Laughter - By Laura S. R

  The flowers for the event were fresh, bright colors contrasting the dark attire that filled the room.  They weren’t flowers for romance, but for sympathy.  When he had made his purchase, the florist jabbered into his ear about colors: yellow for friendship, lavender for respect, and blue for strength.  He numbly chose an arrangement from a catalogue; red, the florist told him, for courage and love.  But he wasn’t listening.
            He had been trying to figure out what to say.  He knew that in order to speak at her funeral, he would have to speak in front of a large crowd – she was really popular alive and seemed to have gained even more friends in her death.  The death of a young person always has that effect.
            The church in town was too small for her funeral, so the funeral was moved to the local high school’s fieldhouse.  She would have loved that if she’d known.  She wanted to be noticed more than anything.  When it came time to speak at the funeral, he almost backed down.  Scoffing at his nerves, he bravely stood up and made the lonely walk to the podium they had placed in the center of their makeshift stage.
            He was wringing his hands together by the time he got to the stage, a nervous habit that he had seemingly developed that morning.
            “Good morning,” he stammered out to the crowd, speaking into the microphone.
            Good mourning, he thought to himself dryly.
            “I know that a lot you don’t know me,” he started, attempting to steady his hands by gripping the sides of the podium. “I was friends with …” Unable to say her name, he moved on hastily.  “We had classes together.  Actually, she tutored me in geometry and that’s how we became friends.”
            He looked around the room and decided not to do it again.  The faces that met his gaze weren’t encouraging.  He saw her family in the front, momentarily distracted by their grief and looking confused at his presence; they hadn’t known him.  He saw her friends and classmates and some of the faculty at school.  Everybody had shown up.  She was so popular.
            “We used to tell each other jokes every time that we met.  She said that it broke the ice, but I think that she just liked to laugh…  She had a really nice laugh,” he said, looking up to nods of agreement.  The audience had finally broken out of their solemn trance and was truly paying attention.  “The first day that she tutored me, she made me start with a joke.  I don’t even remember what I told her, you know.  It was a silly joke, something stupid that I must have read on the back of a Laffy Taffy or something.  But I remember her reaction.
            “She looked at me, processing my joke.  Then, out of nowhere, she exploded.  Loud, hurt-your-stomach laughter that resolves itself in tears.  She literally laughed until she cried.  And I was so proud to make her laugh that I started to laugh, too, and we sat in the library and laughed until we were almost kicked out.”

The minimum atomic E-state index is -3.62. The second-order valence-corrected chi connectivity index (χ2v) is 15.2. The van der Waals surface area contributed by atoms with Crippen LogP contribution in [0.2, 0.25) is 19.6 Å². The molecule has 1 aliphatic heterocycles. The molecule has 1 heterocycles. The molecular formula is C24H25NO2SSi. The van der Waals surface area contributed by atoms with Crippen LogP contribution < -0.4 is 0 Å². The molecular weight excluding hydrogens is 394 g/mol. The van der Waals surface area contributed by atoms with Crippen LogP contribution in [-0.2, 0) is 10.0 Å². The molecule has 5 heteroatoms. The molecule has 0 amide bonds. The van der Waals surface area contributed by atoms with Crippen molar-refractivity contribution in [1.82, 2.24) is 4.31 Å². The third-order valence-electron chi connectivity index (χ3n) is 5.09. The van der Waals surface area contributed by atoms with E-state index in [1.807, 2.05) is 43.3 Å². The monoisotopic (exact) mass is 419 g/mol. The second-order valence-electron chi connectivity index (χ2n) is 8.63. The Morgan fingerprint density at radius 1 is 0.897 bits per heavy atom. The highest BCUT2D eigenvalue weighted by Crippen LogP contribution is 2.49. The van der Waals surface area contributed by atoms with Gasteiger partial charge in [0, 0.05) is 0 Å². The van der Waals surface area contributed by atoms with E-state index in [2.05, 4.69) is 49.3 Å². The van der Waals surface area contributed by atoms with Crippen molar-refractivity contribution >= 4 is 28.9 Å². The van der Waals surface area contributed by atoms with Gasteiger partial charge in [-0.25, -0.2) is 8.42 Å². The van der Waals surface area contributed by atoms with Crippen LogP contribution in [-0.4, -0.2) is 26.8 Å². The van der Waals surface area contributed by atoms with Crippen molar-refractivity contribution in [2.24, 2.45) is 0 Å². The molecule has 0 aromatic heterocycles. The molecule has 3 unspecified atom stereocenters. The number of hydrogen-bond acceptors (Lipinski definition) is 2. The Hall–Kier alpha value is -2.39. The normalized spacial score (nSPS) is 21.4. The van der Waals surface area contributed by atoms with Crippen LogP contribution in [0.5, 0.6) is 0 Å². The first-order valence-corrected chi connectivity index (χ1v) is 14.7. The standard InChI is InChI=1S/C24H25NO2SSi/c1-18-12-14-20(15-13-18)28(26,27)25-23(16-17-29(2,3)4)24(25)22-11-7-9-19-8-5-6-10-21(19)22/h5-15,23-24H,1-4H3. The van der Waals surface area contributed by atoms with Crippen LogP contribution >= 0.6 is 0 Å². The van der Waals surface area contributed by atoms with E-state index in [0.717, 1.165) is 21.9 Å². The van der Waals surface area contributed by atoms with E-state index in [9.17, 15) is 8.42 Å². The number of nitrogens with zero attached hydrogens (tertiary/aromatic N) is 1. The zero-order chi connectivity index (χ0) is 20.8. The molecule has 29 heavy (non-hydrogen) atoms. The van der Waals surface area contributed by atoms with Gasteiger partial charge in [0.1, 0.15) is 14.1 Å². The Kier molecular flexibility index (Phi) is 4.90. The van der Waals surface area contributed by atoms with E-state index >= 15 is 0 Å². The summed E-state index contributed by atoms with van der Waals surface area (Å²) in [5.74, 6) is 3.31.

People were smiling now, and he knew that they were imagining the sound of her laughter.  If he listened carefully, he was almost sure that he would hear the echo of it in the room.
            “But, you know, the next day, I heard her telling somebody about my joke.  She repeated the joke and started laughing again, and the person didn’t understand.  She smiled, too, and said, ‘I didn’t really get it, either,’ but just continued to laugh.  I was confused, and I was kind of angry, too.  She had embarrassed me, after all.  After a couple of days of shameful avoidance, it dawned on me.  That’s just the type of girl that she was.  Her laughter was genuine, and honest, and true, and she just loved to laugh.”
            More nods of agreement.  He was feeling more comfortable standing before the crowd now.  It was time, he knew, to end the speech before he lost their attention and respect.
            “I want to tell you all a joke today,” he ventured on strongly, afraid that if he stopped to think about it, he might lose his nerve.  Who tells a joke at a funeral?  “It was her favorite joke, she told it all the time and I thought it was stupid and never once laughed.  She said that she would keep telling me it every day until I laughed.  The joke has almost juvenile humor, which I thought that I was above.
            “What did the traffic light say to the car?”
            People stared at him expectantly.  How does one react to a joke at such an event?
            “Don’t look,” a tear escaped from his eye, “I’m changing.”
            He didn’t notice the reaction from the audience, because he was only focused on himself.  He started to laugh, a startling laugh that would have scared others had they not understood his feelings.  As he walked off stage, he laughed and laughed and laughed, until he was crying, too.